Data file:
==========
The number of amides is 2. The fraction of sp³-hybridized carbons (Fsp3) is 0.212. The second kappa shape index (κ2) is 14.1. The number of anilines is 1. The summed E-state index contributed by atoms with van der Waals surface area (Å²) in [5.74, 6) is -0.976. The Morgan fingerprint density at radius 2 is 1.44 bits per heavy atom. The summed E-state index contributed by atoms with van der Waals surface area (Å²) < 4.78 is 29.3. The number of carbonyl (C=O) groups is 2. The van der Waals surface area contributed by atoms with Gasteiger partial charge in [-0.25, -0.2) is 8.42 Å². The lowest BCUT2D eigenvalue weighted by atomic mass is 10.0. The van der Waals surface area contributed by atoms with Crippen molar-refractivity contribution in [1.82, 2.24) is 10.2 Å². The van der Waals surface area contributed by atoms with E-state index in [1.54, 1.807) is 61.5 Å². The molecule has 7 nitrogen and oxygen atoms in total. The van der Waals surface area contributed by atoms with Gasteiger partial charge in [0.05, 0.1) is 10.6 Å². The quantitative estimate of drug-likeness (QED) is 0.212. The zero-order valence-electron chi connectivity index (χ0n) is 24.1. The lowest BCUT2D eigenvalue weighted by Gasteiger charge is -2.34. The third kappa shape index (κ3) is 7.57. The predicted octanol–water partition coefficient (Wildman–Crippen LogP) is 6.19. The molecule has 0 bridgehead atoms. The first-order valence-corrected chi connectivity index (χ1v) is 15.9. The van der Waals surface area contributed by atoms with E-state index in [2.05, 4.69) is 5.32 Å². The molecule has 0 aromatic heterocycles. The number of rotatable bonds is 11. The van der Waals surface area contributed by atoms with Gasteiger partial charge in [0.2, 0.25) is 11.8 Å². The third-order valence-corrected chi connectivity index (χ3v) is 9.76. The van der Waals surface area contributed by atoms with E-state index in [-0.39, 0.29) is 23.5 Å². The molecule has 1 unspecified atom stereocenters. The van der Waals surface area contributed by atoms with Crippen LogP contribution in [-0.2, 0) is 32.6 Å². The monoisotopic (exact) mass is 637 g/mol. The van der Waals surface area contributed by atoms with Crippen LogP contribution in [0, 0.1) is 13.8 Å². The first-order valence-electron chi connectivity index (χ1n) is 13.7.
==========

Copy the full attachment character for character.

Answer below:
The number of amides is 2. The fraction of sp³-hybridized carbons (Fsp3) is 0.212. The second kappa shape index (κ2) is 14.1. The number of anilines is 1. The summed E-state index contributed by atoms with van der Waals surface area (Å²) in [5.74, 6) is -0.976. The Morgan fingerprint density at radius 2 is 1.44 bits per heavy atom. The summed E-state index contributed by atoms with van der Waals surface area (Å²) < 4.78 is 29.3. The number of carbonyl (C=O) groups is 2. The van der Waals surface area contributed by atoms with Gasteiger partial charge in [-0.25, -0.2) is 8.42 Å². The lowest BCUT2D eigenvalue weighted by atomic mass is 10.0. The van der Waals surface area contributed by atoms with Crippen molar-refractivity contribution in [1.82, 2.24) is 10.2 Å². The van der Waals surface area contributed by atoms with E-state index in [1.54, 1.807) is 61.5 Å². The molecule has 7 nitrogen and oxygen atoms in total. The van der Waals surface area contributed by atoms with Gasteiger partial charge in [0.05, 0.1) is 10.6 Å². The quantitative estimate of drug-likeness (QED) is 0.212. The zero-order valence-electron chi connectivity index (χ0n) is 24.1. The lowest BCUT2D eigenvalue weighted by Gasteiger charge is -2.34. The third kappa shape index (κ3) is 7.57. The predicted octanol–water partition coefficient (Wildman–Crippen LogP) is 6.19. The molecule has 0 bridgehead atoms. The first-order valence-corrected chi connectivity index (χ1v) is 15.9. The van der Waals surface area contributed by atoms with E-state index in [2.05, 4.69) is 5.32 Å². The molecule has 0 aromatic heterocycles. The number of rotatable bonds is 11. The van der Waals surface area contributed by atoms with Gasteiger partial charge in [0.2, 0.25) is 11.8 Å². The third-order valence-corrected chi connectivity index (χ3v) is 9.76. The van der Waals surface area contributed by atoms with E-state index in [-0.39, 0.29) is 23.5 Å². The molecule has 1 unspecified atom stereocenters. The van der Waals surface area contributed by atoms with Crippen LogP contribution in [-0.2, 0) is 32.6 Å². The monoisotopic (exact) mass is 637 g/mol. The van der Waals surface area contributed by atoms with Crippen LogP contribution in [0, 0.1) is 13.8 Å². The first-order valence-electron chi connectivity index (χ1n) is 13.7.